The curious case of Holger Badstuber

Christopher Separator February 15, 2016

It was already late on Saturday evening when the club confirmed the injury of Holger Badstuber on their social media channels. Diagnosis: fracture of the ankle. Another long injury break, probably three months.

Holger Badstuber seems to attract injuries by some kind of bad voodoo. Since his cruciate ligament tear in the season 12/13, when he accidentally collided with Mario Götze in the top game against the BVB, the 26-year-old has had repeated troubles to get back onto his feet. Two torn cruciate ligaments, a torn tendon, a muscle tear and now the fractured ankle which the defender of the German record champions has suffered in Saturday’s final training session without any external influence. The game against Augsburg was the 188th game which Holger Badstuber will miss since that game against Dortmudn in December 2012. Since his Bundesliga debut on August 8th 2009, he has played only 174 games for Bayern. A painful statistic.

On the personal level the injury is a tragedy. To see an athlete who has repeatedly fought his way back and is then again stopped abruptly by his body, broke the hearts of many observers and fans. Even more so because Holger Badstuber is not the typical case of a modern professional footballer and has gained many sympathies with his down-to-earth nature. Particularly bitter is the current timing of the injury, because the 26-year-old had fought his way back into the team in recent weeks. With Tasci, the club has even taken precautions and borrowed a player who was supposed to give Badstuber much needed rests in the coming weeks loaded with many important games. Badstuber improved his game since the start of the second half of the season. Against Leverkusen and Bochum, he convinced with good performances. Although he still lacked some speed, he was able to hide that deficit as much as possible with his good positional play. Badstuber also increasingly dared to take on more responsibility in the build-up play with his long diagonal balls that he used more frequently and with increasing precision from game to game.

The consequences for the team

Apart from the human component, Badstuber’s injury hits the club where it hurts the most. Of the six central defenders who were in the squad at the start of the season , not one was capable of playing against Augsburg. Boateng and Badstuber are sidelined for a longer time. Martinez, who got injured two weeks ago, is also expected to not be an option for the Champions League game next week. On Saturday, Benatia was only taking part in his first team training again. Add to that the deliberate reduction of the squad by selling Dante and Kirchhoff. Thus, the hopes rest on the loanee Serdar Tasci.

The games against Augsburg and Darmstadt act as an important test of character for the Champions League knockout round against Juventus. Pep Guardiola has to find a solution for the defense:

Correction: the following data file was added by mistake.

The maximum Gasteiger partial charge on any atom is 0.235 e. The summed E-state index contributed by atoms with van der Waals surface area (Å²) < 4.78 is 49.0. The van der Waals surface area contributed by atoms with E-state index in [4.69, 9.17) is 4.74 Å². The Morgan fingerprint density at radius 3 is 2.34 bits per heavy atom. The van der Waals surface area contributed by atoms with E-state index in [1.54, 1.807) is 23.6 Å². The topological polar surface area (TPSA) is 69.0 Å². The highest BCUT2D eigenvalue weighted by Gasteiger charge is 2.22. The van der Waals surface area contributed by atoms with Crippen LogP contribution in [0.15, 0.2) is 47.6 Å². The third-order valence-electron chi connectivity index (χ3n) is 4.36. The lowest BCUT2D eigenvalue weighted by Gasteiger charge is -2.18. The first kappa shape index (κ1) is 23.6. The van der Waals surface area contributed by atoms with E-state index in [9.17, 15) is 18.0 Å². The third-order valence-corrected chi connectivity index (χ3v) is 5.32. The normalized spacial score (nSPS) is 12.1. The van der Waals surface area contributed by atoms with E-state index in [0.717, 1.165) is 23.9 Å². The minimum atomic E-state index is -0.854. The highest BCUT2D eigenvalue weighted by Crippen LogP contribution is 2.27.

A “save version” with Tasci as a one-to-one replacement for Badstuber

Things may look similar to the last games if Serdar Tasci takes on the role of Holger Badstuber. Then it would look like the back-three / back-four with Alaba – Tasci – Kimmich – Lahm. This is probably the most obvious option. Of course, the uncertainty here is Serdar Tasci. So far, he hasn’t played a single a minute for Bayern and yet the situation has made him the new hope for the battered Munich defense. If Guardiola is set on this formation, the Darmstadt game will be a big test run under competitive conditions to prevent a big surprise in the game against Turin.

Another option could be that Bernat gets more minutes after his own long injury break:

A “risky version” with Alaba as a central defender alongside Kimmich

This is what Guardiola chose in Augsburg. Tactically, it results in a back four with Bernat – Alaba – Kimmich (Alonso) – Lahm. With heights of 170cm, 180cm, 176cm and 170cm this certainly carries some risk against opponents that are robust and focus on headers. However, the extremely fast Alaba is likely to be an advantage in controlling opponent’s counter attacks. Against opponents that are parking the bus, this formation is certainly an option.

Regardless of which idea prevails, at least some changes in the gameplay will follow. The long diagonal balls that open up the field, played by Boateng or in recent weeks by Badstuber, will be reduced. Of course, Alonso and Kimmich can take over this function with their good passing game. This would, however, probably only work with a central midfielder that will drop back into the backline or that shifts between midfield and backline, which comes at the significant cost of missing a surprise element. Perhaps it is therefore generally useful to find a new way of building up the game, especially since more and more opponents have adjusted to the opening diagonal balls and Bayern’s wingers have faced stronger man markings in the last games. A new center focus with Thiago and Götze would be the most appropriate alternative.

The entire Miasanrot team wishes Holger Badstuber a good and especially sustainable recovery.

»Eier, wir brauchen Eier!«

— Oliver Kahn

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